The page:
Category Archives: Poems

Poetry – The River

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she went to the river in the dark and prayed: Mighty river, restore me to my sanity, restore me to my strength. Let me leave my childish ways behind and end victim mentality.

The river glistened and shimmied and rode the words away from her and she was healed.

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Thoughtful Thursdays #74 On Being A Bully

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Being a bully shows great weakness. It is weak to lose control of your temper. It shows you are afraid of something. Something life threatening. The causes of being a bully are many, loss of control, self esteen, personal pain, trauma.

Many times being a bully is the only form of control one thinks because outside events are uncontrolable. By continuing to be a bully there is the possibility of being so far from your feelings that giving suffering becomes enjoyable. Hence, becoming a psychopath.

Think, think, think about what you are doing. What are you so unhappy about? You are not helpless to change for the better.

Use your anger to barrel through the things that are not working and making you unhappy. Be a bully to change yourself for the better, to put up boundaries, commit to self  improve. It is your right to do so. It is your strength to do so.

Be a bully to take right actions.

To win the internal battle and vicious cycle of violence I offer a guaranteed way of progress.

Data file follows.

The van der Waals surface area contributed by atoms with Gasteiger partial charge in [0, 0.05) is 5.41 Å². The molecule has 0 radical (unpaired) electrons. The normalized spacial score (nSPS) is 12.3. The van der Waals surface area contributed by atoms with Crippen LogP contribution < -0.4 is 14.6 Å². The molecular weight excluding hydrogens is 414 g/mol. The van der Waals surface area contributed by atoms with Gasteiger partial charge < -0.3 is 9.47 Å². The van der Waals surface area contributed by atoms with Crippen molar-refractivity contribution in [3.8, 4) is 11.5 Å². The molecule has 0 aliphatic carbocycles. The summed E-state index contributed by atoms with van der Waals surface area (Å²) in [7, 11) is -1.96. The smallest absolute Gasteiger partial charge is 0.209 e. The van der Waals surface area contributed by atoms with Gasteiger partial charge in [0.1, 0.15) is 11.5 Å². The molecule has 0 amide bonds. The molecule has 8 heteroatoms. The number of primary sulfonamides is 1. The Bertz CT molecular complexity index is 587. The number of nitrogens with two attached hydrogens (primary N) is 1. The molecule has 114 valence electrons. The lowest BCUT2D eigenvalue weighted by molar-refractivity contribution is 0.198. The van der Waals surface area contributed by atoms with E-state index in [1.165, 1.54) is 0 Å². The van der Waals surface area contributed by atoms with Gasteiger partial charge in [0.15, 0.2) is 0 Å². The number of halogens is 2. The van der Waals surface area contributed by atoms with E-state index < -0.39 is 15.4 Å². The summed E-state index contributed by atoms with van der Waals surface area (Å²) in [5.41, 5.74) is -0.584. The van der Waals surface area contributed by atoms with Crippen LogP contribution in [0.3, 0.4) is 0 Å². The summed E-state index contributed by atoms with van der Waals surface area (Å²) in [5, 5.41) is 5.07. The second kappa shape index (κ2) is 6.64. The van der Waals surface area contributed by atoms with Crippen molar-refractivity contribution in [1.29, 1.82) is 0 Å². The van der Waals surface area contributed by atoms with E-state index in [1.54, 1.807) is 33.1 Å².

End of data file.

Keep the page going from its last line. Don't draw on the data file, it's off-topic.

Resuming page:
GIVE NO ONE SORROW

AND

TAKE NO SORROW

Guaranteed…………………..

Moira Allen – Editor – Writing-World.com

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moira allen

Moira Allen is the Editor and creator of Writing-World.com for close to 15 years. She is an expert in teaching about the business of writing and honing the craft of writing.

I have followed her website for a few years now and she has graciously let me pick her brain with my own questions and her website is an education in itself. She has now generously granted me this wonderful interview.

Moira is honest, pragmatic and grounded in her approach to writing and the business of writing. She has much to teach us.  Let’s welcome Moira Allen.

PSW: Your love of words show in your newsletter. How did you decide to be a writer?

MA: I can’t remember a time when I wasn’t making up stories in my head. But even that, is think, stems from the fact that I came from a family of readers. So “stories” were something that were just a natural part of my life. They were all around me: my mother read to me from as early as I can remember, so I can’t remember a time in my life where I wasn’t being exposed to “storytelling”.